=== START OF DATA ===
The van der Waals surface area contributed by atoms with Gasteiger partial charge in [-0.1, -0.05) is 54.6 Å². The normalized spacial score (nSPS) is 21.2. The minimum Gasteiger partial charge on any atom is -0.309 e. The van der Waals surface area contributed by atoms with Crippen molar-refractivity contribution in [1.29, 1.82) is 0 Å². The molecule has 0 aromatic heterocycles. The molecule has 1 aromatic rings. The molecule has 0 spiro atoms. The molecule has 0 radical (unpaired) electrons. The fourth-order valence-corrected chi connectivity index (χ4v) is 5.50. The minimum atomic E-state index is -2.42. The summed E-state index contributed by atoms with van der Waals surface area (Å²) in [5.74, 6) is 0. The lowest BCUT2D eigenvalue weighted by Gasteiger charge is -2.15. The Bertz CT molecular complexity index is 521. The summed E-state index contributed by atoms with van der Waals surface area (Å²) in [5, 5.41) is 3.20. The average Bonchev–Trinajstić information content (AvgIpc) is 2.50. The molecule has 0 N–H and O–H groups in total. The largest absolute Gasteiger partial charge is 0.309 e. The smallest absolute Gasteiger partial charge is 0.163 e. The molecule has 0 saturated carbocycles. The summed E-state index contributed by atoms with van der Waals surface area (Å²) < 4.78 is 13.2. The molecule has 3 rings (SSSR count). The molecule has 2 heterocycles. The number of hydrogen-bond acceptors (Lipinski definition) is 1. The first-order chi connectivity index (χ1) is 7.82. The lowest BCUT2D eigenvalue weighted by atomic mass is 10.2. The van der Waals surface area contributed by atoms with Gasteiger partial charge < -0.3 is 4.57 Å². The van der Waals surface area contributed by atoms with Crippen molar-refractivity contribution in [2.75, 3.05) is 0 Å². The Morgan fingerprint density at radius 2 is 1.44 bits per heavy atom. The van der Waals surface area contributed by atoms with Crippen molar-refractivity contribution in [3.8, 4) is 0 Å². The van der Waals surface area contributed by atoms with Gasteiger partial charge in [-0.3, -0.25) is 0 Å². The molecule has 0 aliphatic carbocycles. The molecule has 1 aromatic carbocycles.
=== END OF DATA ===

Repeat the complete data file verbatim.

The van der Waals surface area contributed by atoms with Gasteiger partial charge in [-0.1, -0.05) is 54.6 Å². The normalized spacial score (nSPS) is 21.2. The minimum Gasteiger partial charge on any atom is -0.309 e. The van der Waals surface area contributed by atoms with Crippen molar-refractivity contribution in [1.29, 1.82) is 0 Å². The molecule has 0 aromatic heterocycles. The molecule has 1 aromatic rings. The molecule has 0 spiro atoms. The molecule has 0 radical (unpaired) electrons. The fourth-order valence-corrected chi connectivity index (χ4v) is 5.50. The minimum atomic E-state index is -2.42. The summed E-state index contributed by atoms with van der Waals surface area (Å²) in [5.74, 6) is 0. The lowest BCUT2D eigenvalue weighted by Gasteiger charge is -2.15. The Bertz CT molecular complexity index is 521. The summed E-state index contributed by atoms with van der Waals surface area (Å²) in [5, 5.41) is 3.20. The average Bonchev–Trinajstić information content (AvgIpc) is 2.50. The molecule has 0 N–H and O–H groups in total. The largest absolute Gasteiger partial charge is 0.309 e. The smallest absolute Gasteiger partial charge is 0.163 e. The molecule has 0 saturated carbocycles. The summed E-state index contributed by atoms with van der Waals surface area (Å²) < 4.78 is 13.2. The molecule has 3 rings (SSSR count). The molecule has 2 heterocycles. The number of hydrogen-bond acceptors (Lipinski definition) is 1. The first-order chi connectivity index (χ1) is 7.82. The lowest BCUT2D eigenvalue weighted by atomic mass is 10.2. The van der Waals surface area contributed by atoms with Gasteiger partial charge < -0.3 is 4.57 Å². The van der Waals surface area contributed by atoms with Crippen molar-refractivity contribution in [2.75, 3.05) is 0 Å². The Morgan fingerprint density at radius 2 is 1.44 bits per heavy atom. The van der Waals surface area contributed by atoms with Crippen molar-refractivity contribution in [3.8, 4) is 0 Å². The van der Waals surface area contributed by atoms with Gasteiger partial charge in [-0.3, -0.25) is 0 Å². The molecule has 0 aliphatic carbocycles. The molecule has 1 aromatic carbocycles.